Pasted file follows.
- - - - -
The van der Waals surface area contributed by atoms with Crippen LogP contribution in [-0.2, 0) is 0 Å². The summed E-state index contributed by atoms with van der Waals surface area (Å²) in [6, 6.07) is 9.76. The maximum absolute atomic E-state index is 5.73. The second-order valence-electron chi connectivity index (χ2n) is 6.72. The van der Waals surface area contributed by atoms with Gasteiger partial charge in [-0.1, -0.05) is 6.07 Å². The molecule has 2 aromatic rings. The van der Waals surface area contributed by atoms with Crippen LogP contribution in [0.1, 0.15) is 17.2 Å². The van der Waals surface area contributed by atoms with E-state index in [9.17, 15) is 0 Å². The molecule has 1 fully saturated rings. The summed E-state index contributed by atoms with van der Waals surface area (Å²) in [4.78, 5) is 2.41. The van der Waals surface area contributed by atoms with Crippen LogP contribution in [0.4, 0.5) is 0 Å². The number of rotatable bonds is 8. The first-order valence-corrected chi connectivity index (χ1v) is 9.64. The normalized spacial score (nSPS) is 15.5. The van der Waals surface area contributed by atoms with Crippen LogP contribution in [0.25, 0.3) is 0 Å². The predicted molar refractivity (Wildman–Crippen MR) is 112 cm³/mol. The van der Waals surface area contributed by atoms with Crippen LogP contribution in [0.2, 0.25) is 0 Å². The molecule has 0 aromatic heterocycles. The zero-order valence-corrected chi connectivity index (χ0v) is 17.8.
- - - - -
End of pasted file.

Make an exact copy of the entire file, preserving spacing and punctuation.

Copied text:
The van der Waals surface area contributed by atoms with Crippen LogP contribution in [-0.2, 0) is 0 Å². The summed E-state index contributed by atoms with van der Waals surface area (Å²) in [6, 6.07) is 9.76. The maximum absolute atomic E-state index is 5.73. The second-order valence-electron chi connectivity index (χ2n) is 6.72. The van der Waals surface area contributed by atoms with Gasteiger partial charge in [-0.1, -0.05) is 6.07 Å². The molecule has 2 aromatic rings. The van der Waals surface area contributed by atoms with Crippen LogP contribution in [0.1, 0.15) is 17.2 Å². The van der Waals surface area contributed by atoms with E-state index in [9.17, 15) is 0 Å². The molecule has 1 fully saturated rings. The summed E-state index contributed by atoms with van der Waals surface area (Å²) in [4.78, 5) is 2.41. The van der Waals surface area contributed by atoms with Crippen LogP contribution in [0.4, 0.5) is 0 Å². The number of rotatable bonds is 8. The first-order valence-corrected chi connectivity index (χ1v) is 9.64. The normalized spacial score (nSPS) is 15.5. The van der Waals surface area contributed by atoms with Crippen LogP contribution in [0.25, 0.3) is 0 Å². The predicted molar refractivity (Wildman–Crippen MR) is 112 cm³/mol. The van der Waals surface area contributed by atoms with Crippen LogP contribution in [0.2, 0.25) is 0 Å². The molecule has 0 aromatic heterocycles. The zero-order valence-corrected chi connectivity index (χ0v) is 17.8.